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Mountain fire burns close to resort town; 6,000 evacuated

The massive Mountain fire remained three to four miles away the mountain tourist resort of Idyllwild on Friday, with firefighters struggling to prevent the blaze from hitting the town.

Authorities reported Friday that the fire had burned 24,818 acres and was 15% contained.

More than 6,000 people have been evacuated from the community, and it’s unclear when they can return.

Those living in the Apple Canyon and Bonita Vista areas were permitted to head home Thursday night. Among state highways that were closed, California 74 was reopened to traffic, but a portion of California 243 remained closed.

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PHOTOS: Mountain fire near Idyllwild

The Idyllwild and Fern Valley areas remained under an evacuation notice, as did the San Jacinto Park Wilderness and Trails End Community.

Crews were hoping Thursday to take advantage of cooler nighttime temperatures and rising relative humidity in their efforts to contain the wildfire burning in rugged, steep terrain.

They were being aided by U.S. Forest Service contract helicopters that were making repeated water drops Thursday night, said agency spokesman Sheldon Keafer.

Much of the fire activity has been within the perimeter of the blaze.

The blaze “has been creeping along the edges,” Keafer told The Times.

The fire broke out Monday afternoon as flames raced across dry chaparral, underbrush and trees. Investigators said they believed the blaze was man-made but had not determined a precise cause.

More that 3,300 firefighters were battling the blaze. On Thursday, they were assisted by 19 helicopters and 10 aerial tankers. Three firefighters were treated for minor injuries.

Thick clouds of smoke prompted officials to close the Palm Springs Aerial Tramway.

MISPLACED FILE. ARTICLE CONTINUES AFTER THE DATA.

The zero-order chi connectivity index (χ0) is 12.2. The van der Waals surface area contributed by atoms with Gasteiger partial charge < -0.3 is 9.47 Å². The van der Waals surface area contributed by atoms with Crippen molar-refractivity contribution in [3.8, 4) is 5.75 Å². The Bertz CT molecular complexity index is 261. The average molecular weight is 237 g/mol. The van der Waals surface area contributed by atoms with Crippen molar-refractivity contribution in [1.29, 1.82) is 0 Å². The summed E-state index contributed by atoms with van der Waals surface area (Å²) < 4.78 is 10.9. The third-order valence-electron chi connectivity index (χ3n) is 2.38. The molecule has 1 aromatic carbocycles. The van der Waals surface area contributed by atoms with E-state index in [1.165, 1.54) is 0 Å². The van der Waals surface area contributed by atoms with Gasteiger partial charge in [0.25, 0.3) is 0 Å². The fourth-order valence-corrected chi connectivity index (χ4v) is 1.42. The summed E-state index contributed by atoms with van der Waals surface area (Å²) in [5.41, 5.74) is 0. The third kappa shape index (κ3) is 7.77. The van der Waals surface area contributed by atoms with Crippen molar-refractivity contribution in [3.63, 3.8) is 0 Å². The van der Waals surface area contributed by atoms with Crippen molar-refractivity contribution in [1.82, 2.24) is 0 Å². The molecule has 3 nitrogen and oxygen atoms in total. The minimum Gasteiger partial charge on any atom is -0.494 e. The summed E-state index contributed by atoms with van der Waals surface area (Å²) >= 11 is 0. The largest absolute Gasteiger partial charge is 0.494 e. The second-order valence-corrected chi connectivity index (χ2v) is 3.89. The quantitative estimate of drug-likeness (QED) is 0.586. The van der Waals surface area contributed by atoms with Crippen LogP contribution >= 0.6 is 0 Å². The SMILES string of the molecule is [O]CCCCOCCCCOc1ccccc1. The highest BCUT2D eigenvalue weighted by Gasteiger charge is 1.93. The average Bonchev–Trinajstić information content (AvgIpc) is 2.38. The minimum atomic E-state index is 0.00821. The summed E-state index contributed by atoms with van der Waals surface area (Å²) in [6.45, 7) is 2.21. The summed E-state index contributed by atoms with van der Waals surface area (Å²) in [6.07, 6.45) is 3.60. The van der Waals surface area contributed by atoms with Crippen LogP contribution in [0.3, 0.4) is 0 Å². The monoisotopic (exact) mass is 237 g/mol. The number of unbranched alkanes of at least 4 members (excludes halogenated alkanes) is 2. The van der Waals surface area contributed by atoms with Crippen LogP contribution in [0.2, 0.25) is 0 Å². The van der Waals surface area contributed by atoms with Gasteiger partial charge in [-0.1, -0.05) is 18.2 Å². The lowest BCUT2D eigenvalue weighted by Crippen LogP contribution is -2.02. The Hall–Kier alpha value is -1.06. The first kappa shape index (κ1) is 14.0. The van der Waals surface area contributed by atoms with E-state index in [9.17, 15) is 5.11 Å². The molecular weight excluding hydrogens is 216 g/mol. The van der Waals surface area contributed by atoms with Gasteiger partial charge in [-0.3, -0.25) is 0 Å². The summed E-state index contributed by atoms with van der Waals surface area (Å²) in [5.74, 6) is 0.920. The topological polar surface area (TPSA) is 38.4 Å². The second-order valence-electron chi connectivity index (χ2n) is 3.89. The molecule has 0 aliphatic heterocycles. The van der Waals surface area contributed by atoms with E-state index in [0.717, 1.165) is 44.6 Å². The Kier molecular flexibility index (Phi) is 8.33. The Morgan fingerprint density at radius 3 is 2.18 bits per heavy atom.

On Thursday afternoon, charred rock formations and blackened trees were visible at some spots along the winding roads leading to Idyllwild. Plumes of smoke formed a gray canopy in the sky, darkening the San Jacinto Mountains and raining hot embers.

Residents of communities on the other side of the range, which include Palm Springs and the rest of the Coachella Valley, were keeping a close watch. While officials said the fire was not expected to crest the range and race north into the valley, the popular Palm Springs Aerial Tramway was closed.

Idyllwild, known for its low-key ambience and concentration of free spirits, artists and music lovers, was all but abandoned.

Roughly 6,000 people had been ordered to evacuate an area that includes about 2,200 homes. The evacuation was ordered, Poole said, because of fears the wind might shift and push the blaze into the secluded community.

“It’s always a lot of heartache incurred in an evacuation,” Poole said. “Human life always trumps everything else.”

Many residents ended up at Red Cross shelters at public schools in nearby Anza and Hemet.

Idyllwild “is built around the fact we’re vulnerable to a fire,” said longtime resident Joanna Bruno, 58. She had evacuated to the Hemet High shelter with her two 15-year-old grandchildren.

Bruno and others spoke of their fondness for living in a sparsely developed mountain area where the urban crush of traffic gives way to chirping birds.

But she and others at the shelter said they know such seclusion puts them in a precarious position: They must keep a constant vigil for wildfires and be prepared to leave on short notice.

Once the fire began, Bruno said, she continuously tracked it, listening to a local emergency radio station.

When the call to leave came, her family was ready. They grabbed the packed bags on the kitchen table and left. “I got plan A, plan B and plan C, and plan B panned out,” she said. “This is normal operating procedures.”

Still, not everyone was willing to leave.

A few miles from the shelter, speaking over the phone from a mountain neighborhood that had received evacuation orders, Rick Chaney said he wasn’t about to let fire disrupt his life — or let anyone tell him what to do.

“I don’t feel threatened so I’m not leaving,” said the 61-year-old proprietor of Chaney’s Plumbing.

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rick.rojas@latimes.com


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